Every couple of weeks, or every 2016 blocks, Bitcoin adjusts the code that reestablishes the degree of mining difficulty. The last reset was last Friday, August 13. The reset made it over seven percent more difficult to solve a block.
The increase in difficulty is somewhat larger than usual. However, the growth is neither surprising nor is it a reason for miners to be alarmed. The 7.3 percent increase is the first increase of magnitude since the ban on crypto mining in China went into effect in June, and it confirms a trend that those involved knew was happening. Some of those who used to be miners in China have found new bases of operation elsewhere.
It may be somewhat less lucrative to mint Bitcoin compared to what it was prior to the algorithm self-correcting, but miners are making more money now than they did before the Chinese crackdown.
From their peak in May, hashrates are down over 40 percent. This deficit suggests that miners plugged into the network at the moment are doing well.
Getting Back Online
When China closed the doors on Bitcoin mining, at least half, if not more, of the computing power in the network went dark. It was left to Bitcoin miners elsewhere to pick up the slack. A combination of fewer miners and less computing power resulted in a longer time frame for transaction verification and for the minting of new Bitcoin.
As a result of this deviation from what was the norm, the Bitcoin algorithm self-corrected. July saw almost a 30 percent drop in the level of mining difficulty. It became far easier to create a new Bitcoin, and solving blocks of transactions returned to the previous average of 10 minutes.
When China went offline, 54 percent of the total hashrate went offline as well. Bitcoin took it all in stride. It did not miss a beat. There was not a moment’s downtime to the network. Brandon Arvanaghi, a Bitcoin mining engineer noted that this ability to adjust is the smartest part of the software.
The whole episode was seen by the industry as a “Black Swan” event. According to some in the industry, the entire affair made a lot of people considerably richer.
Getting the Network Rebuilt
Mike Colyer, CEO of Foundry, a digital currency company, says the hashrate decline has hit bottom, and from here on its nothing but up. Foundry has been instrumental in bringing over $300 million worth of mining equipment into North America.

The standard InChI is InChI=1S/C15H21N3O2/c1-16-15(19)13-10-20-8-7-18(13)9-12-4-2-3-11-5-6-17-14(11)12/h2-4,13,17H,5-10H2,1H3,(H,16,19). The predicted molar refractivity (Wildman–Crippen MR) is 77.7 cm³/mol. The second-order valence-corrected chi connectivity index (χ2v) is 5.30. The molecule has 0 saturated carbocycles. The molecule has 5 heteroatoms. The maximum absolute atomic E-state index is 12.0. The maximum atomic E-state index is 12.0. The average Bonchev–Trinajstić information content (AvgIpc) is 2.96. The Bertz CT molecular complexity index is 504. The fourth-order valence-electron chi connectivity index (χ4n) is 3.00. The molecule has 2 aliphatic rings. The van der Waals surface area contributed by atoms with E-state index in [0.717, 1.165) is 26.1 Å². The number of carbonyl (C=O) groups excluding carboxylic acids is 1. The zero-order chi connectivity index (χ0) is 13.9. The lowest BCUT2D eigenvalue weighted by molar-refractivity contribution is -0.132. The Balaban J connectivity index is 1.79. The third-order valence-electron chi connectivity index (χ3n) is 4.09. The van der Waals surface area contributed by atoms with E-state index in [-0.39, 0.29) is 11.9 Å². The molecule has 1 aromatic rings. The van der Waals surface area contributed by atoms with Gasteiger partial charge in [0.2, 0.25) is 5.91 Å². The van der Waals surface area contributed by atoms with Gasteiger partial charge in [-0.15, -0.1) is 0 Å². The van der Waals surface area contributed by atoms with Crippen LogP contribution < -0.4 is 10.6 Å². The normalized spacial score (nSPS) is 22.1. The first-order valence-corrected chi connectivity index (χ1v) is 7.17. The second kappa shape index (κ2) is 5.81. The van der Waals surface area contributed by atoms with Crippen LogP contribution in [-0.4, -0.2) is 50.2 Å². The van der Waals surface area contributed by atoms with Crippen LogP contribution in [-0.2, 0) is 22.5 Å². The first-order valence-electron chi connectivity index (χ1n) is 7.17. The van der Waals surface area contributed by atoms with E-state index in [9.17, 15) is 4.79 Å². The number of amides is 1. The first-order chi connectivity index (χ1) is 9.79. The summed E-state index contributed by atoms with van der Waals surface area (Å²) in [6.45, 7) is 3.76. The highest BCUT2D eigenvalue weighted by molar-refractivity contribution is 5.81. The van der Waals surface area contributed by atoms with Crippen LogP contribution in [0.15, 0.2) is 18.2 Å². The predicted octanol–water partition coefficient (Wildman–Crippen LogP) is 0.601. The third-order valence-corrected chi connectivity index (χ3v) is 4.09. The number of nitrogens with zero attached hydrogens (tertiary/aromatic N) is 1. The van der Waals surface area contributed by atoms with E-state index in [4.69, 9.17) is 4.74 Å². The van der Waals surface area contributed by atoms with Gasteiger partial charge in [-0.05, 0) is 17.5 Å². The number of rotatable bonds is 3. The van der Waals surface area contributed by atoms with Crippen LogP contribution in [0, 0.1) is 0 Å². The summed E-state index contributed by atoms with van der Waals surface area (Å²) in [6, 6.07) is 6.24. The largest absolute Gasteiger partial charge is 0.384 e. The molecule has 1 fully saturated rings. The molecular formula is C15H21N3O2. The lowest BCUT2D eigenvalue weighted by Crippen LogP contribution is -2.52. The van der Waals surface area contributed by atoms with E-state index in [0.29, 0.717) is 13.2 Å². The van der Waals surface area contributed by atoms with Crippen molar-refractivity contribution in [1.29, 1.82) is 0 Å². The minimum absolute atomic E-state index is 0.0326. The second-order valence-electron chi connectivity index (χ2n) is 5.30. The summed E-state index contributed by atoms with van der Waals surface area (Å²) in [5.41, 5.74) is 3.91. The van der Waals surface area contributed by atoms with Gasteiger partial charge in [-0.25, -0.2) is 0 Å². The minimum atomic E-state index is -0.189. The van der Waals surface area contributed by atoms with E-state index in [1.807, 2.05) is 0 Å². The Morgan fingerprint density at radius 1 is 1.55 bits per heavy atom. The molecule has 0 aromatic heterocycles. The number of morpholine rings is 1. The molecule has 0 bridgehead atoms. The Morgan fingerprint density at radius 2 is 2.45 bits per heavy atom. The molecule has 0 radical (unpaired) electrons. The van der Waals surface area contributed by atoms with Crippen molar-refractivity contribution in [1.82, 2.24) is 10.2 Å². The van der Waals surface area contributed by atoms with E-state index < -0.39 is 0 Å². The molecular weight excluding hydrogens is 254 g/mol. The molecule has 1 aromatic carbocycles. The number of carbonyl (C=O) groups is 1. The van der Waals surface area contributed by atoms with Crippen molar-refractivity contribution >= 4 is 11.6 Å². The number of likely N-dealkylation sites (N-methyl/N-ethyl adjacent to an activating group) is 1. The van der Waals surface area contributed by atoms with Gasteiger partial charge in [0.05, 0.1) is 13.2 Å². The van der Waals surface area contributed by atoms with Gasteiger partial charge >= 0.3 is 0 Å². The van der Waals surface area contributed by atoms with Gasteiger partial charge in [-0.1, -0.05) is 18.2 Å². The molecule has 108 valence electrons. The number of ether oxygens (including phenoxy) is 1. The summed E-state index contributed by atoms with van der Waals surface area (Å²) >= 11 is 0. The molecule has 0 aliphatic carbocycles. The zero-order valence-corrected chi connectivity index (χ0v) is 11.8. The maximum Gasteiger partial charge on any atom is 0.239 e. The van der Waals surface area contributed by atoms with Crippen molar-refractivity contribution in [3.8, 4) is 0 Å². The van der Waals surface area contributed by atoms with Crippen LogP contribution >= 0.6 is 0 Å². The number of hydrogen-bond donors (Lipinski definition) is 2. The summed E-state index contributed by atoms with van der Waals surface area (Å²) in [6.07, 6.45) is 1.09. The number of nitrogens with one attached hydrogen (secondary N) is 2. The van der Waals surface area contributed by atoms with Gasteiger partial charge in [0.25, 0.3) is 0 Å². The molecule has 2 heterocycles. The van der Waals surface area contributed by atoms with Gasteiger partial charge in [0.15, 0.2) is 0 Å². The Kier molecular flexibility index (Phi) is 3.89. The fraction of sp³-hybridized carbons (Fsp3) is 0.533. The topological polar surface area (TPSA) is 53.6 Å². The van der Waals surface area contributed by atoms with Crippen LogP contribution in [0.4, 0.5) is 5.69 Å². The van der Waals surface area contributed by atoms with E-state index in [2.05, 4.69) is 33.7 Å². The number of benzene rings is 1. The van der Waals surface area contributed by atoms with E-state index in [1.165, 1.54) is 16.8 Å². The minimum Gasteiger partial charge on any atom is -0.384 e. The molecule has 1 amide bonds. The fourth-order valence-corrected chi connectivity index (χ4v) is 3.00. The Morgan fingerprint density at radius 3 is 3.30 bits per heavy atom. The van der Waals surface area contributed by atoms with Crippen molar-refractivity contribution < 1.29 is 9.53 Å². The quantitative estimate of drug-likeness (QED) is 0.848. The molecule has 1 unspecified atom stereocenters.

According to Mr. Colyer, there is a tremendous number of machines that need new homes after leaving China. Many of the machines that are coming back online were at one time operating in China.
Most Chinese miners cannot move to the United States because of capital constraints and language difficulties. Many who were involved have never been out of Sichuan province in their lives. As the miners cannot leave, they have sold their machines. According to De La Torre, VP of mining pool Poolin, there has been a great deal of selling activity of these redundant machines globally.
Although machines from China are being bought up, many of the ASIC’s (Application-Specific Integrated Circuits) are brand new from companies such as Whatsminer. The new machines are considerably more efficient, getting close to twice the hashpower from the same consumption of electricity.
Many mining “insiders” suggest that the majority of old mining rigs will never go back online. Should this be the case, it means the entire network will become considerably more efficient, sparking increased competition amongst miners.
New, improved mining machines have a significantly higher hashrate than previous machines. Whit Gibbs, CEO of mining service provider Compass, predicts that the hashrate will continue to move to a new all-time high within the next year.
According to Jason Deane, a crypto analyst at Quantum Economics, several new machines are currently on their way to buyers. A number of the big players have thousands if not tens of thousands of new ASICs on order, all due to go online over the course of several months. Deane suggests that difficulty will increase steadily over the same period. It may take as long as a year for difficulty to double.